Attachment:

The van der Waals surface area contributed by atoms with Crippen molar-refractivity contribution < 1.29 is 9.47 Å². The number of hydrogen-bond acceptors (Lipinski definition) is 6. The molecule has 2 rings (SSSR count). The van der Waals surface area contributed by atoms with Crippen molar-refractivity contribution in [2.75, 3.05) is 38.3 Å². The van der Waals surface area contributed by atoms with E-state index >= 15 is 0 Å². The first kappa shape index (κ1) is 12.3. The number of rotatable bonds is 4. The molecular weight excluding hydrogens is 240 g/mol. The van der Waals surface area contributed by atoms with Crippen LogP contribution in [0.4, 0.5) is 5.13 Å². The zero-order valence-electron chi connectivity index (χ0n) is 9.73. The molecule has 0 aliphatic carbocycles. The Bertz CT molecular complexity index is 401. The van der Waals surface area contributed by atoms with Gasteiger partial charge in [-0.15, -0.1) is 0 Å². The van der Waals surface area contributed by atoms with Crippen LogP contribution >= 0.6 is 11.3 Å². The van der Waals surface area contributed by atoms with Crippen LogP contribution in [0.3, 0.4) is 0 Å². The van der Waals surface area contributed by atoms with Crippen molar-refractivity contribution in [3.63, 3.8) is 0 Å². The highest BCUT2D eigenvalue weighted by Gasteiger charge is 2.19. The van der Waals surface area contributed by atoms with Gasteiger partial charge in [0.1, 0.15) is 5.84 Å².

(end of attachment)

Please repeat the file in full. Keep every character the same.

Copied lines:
The van der Waals surface area contributed by atoms with Crippen molar-refractivity contribution < 1.29 is 9.47 Å². The number of hydrogen-bond acceptors (Lipinski definition) is 6. The molecule has 2 rings (SSSR count). The van der Waals surface area contributed by atoms with Crippen molar-refractivity contribution in [2.75, 3.05) is 38.3 Å². The van der Waals surface area contributed by atoms with E-state index >= 15 is 0 Å². The first kappa shape index (κ1) is 12.3. The number of rotatable bonds is 4. The molecular weight excluding hydrogens is 240 g/mol. The van der Waals surface area contributed by atoms with Crippen LogP contribution in [0.4, 0.5) is 5.13 Å². The zero-order valence-electron chi connectivity index (χ0n) is 9.73. The molecule has 0 aliphatic carbocycles. The Bertz CT molecular complexity index is 401. The van der Waals surface area contributed by atoms with Gasteiger partial charge in [-0.15, -0.1) is 0 Å². The van der Waals surface area contributed by atoms with Crippen LogP contribution >= 0.6 is 11.3 Å². The van der Waals surface area contributed by atoms with Crippen LogP contribution in [0.3, 0.4) is 0 Å². The van der Waals surface area contributed by atoms with Crippen molar-refractivity contribution in [3.63, 3.8) is 0 Å². The highest BCUT2D eigenvalue weighted by Gasteiger charge is 2.19. The van der Waals surface area contributed by atoms with Gasteiger partial charge in [0.1, 0.15) is 5.84 Å².